10% of U.S. sites report worse than expected outcomes for minimally invasive valve procedure
More than 10 percent of the facilities in the United States that perform transcatheter aortic valve replacement (TAVR) saw worse than expected outcomes in terms of survival and quality of life among patients who underwent the procedure, according to a new analysis led by researchers at the Perelman School of Medicine at the University of Pennsylvania.
As TAVR continues to emerge as an increasingly popular approach to treat aortic stenosis—which occurs when the heart's aortic valve narrows—the Penn team developed a metric to assess the performance of sites nationwide based on patient outcomes. About 80 percent of the 301 sites that were evaluated posted outcomes that were considered to be "as expected." About 8 percent of the sites saw better than expected outcomes. The findings were presented today during a virtual late-breaking clinical trial session at the American College of Cardiology's Annual Scientific Session Together with World Congress of Cardiology (ACC.20/WCC).
"There's clearly an opportunity to improve processes and try to better standardize care to decrease variation between different sites," said the study's lead author Nimesh Desai, MD, Ph.D., a cardiovascular surgeon and associate professor of Surgery at Penn. "The overarching goal of this work is to provide transparency to the public and also to provide feedback to sites so that they can review their practices and develop ways to improve the results in their patients."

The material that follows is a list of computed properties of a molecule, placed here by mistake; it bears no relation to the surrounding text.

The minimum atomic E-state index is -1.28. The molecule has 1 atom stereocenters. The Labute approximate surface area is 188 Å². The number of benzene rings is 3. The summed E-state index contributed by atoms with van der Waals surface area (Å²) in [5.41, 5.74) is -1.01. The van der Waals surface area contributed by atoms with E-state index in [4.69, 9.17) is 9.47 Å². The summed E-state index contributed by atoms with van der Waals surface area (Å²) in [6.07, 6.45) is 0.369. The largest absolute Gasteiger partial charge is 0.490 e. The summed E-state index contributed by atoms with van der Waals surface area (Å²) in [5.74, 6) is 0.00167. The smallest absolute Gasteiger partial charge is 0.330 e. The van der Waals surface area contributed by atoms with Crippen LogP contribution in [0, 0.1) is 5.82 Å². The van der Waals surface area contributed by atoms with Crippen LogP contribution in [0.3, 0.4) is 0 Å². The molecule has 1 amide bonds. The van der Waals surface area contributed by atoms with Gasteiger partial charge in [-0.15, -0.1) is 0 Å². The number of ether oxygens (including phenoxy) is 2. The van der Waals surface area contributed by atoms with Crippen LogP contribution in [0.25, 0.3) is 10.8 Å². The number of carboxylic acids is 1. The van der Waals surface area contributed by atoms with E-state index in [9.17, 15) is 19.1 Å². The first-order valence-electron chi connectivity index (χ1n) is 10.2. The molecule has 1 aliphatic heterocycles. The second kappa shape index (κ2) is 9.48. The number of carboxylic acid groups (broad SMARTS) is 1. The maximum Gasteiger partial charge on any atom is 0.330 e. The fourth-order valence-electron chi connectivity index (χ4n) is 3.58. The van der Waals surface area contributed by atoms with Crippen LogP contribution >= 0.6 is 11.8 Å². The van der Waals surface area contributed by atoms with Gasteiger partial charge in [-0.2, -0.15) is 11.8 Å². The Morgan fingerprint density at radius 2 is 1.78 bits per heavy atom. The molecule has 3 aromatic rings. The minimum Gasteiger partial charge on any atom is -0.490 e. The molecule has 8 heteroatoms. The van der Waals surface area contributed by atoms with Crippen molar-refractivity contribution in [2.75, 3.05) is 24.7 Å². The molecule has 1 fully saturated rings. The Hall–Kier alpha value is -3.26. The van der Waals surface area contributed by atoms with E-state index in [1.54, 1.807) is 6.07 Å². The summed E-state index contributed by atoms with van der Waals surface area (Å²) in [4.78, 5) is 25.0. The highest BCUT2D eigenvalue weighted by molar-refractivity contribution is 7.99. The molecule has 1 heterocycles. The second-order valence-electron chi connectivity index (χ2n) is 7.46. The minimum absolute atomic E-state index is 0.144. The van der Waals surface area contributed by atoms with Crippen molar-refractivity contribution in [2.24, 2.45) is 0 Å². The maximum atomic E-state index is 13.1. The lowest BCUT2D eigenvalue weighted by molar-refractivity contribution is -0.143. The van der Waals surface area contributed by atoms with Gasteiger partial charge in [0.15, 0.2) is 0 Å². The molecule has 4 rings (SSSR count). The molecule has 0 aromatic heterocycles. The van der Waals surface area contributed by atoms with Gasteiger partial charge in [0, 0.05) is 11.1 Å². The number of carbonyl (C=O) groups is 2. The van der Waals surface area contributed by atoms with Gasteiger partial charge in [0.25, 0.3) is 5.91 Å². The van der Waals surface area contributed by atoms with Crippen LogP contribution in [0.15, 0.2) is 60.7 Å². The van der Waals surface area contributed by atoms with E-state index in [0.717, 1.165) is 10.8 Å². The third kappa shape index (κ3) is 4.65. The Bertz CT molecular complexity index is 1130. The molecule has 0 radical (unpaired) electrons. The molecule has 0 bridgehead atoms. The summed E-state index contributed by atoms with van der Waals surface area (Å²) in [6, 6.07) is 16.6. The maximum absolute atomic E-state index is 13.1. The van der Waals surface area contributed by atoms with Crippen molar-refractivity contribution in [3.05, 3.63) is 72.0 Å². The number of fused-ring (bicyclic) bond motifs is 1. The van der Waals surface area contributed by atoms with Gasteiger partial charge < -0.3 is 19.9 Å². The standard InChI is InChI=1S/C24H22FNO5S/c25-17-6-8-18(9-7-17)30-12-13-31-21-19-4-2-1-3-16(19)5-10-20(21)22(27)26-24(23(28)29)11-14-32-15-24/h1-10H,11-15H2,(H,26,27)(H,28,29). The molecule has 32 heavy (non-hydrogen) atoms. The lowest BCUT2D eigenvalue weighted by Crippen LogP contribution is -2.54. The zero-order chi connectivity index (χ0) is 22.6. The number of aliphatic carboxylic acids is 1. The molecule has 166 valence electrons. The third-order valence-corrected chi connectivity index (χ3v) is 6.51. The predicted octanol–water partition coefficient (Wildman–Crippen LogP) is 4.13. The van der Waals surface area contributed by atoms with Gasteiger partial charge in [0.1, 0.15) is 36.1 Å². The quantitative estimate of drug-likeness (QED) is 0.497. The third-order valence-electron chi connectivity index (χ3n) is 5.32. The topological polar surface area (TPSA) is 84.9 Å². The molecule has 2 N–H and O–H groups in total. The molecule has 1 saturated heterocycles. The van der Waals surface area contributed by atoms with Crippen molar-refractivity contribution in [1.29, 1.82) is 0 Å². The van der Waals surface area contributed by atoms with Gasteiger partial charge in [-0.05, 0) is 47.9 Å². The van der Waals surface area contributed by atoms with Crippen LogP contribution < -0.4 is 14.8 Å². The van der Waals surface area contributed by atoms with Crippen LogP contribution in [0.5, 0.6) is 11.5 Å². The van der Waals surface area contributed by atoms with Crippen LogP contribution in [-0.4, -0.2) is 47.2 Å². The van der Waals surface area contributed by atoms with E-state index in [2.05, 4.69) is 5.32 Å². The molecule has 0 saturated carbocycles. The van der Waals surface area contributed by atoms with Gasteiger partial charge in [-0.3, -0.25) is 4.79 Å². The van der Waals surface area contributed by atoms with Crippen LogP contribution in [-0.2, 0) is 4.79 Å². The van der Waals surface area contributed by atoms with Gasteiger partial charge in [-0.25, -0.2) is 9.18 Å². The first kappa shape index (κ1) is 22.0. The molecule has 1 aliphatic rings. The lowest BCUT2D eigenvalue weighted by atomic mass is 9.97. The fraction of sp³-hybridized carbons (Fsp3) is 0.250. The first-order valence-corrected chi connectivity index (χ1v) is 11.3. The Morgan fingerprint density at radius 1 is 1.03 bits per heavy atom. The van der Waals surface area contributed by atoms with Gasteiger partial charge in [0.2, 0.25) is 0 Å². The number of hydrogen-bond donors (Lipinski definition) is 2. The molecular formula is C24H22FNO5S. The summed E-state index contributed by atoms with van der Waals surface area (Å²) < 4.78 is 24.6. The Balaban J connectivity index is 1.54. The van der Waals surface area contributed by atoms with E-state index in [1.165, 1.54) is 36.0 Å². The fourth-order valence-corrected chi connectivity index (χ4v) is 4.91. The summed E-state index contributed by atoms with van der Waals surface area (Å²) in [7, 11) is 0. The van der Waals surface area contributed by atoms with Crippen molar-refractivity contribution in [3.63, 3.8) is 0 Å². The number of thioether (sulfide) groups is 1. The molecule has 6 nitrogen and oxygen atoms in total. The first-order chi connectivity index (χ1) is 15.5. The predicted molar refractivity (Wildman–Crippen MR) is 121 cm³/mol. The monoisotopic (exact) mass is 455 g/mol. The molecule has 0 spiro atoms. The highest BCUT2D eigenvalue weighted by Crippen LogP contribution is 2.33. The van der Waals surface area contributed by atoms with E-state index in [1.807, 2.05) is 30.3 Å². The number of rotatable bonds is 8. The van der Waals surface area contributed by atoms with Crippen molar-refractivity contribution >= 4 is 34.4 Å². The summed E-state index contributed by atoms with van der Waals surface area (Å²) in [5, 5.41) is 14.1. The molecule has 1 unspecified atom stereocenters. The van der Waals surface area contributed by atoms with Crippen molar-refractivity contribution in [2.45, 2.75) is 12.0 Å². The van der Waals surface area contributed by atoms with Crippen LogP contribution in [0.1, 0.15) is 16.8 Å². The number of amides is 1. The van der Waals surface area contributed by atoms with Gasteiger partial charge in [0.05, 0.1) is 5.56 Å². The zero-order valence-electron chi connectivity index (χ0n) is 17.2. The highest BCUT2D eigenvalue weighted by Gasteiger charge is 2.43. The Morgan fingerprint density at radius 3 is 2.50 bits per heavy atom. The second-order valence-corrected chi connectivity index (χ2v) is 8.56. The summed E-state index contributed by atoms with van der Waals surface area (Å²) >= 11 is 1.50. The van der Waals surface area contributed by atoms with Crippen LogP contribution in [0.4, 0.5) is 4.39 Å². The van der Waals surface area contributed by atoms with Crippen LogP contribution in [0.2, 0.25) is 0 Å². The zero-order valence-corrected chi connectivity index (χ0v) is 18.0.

When performing a TAVR procedure, operators thread surgical equipment to the aorta via an artery in the chest or groin to replace a malfunctioning valve with an artificial one. In recent years, there has been a significant increase in the number of sites that perform TAVR—a less-invasive, viable alternative to open-heart valve replacement surgery. However, there's been limited data on whether there is a significant variation in patient outcomes—when factoring both survival and quality of life—at sites nationwide.
In this study, researchers identified four complications—in addition to survival—that could significantly affect one's quality of life one year after the TAVR procedure: stroke, life-threatening bleeding, severe acute kidney injury, and moderate or severe paravalvular leak (movement of blood across the artificial valve). The outcomes were ranked and weighted according to their impact on a patient's daily functioning and quality of life.
The team then pulled data from a national registry maintained by the Society of Thoracic Surgeons and American College of Cardiology to assess the outcomes of 54,217 patients from 2015 through 2017.
Applying the metric to the registry data, the researchers identified the average in-hospital complication rate across all sites. From there, they categorized sites whose outcomes were outside the 95 percent confidence intervals of the average as either performing better or worse than expected. Thirty-four sites, representing about 11 percent of all facilities studied, had worse than expected outcomes.
"Because the model incorporates multiple outcomes on a ranked basis, we found it generated reliable assessments even when including sites that perform a low volume of TAVR procedures each year," Desai said. "We believe this model can help establish a platform for pubic reporting that patients and hospitals could use to inform decision-making."
Researchers plan to further analyze data to identify any features or factors that may be associated with worse than expected performance.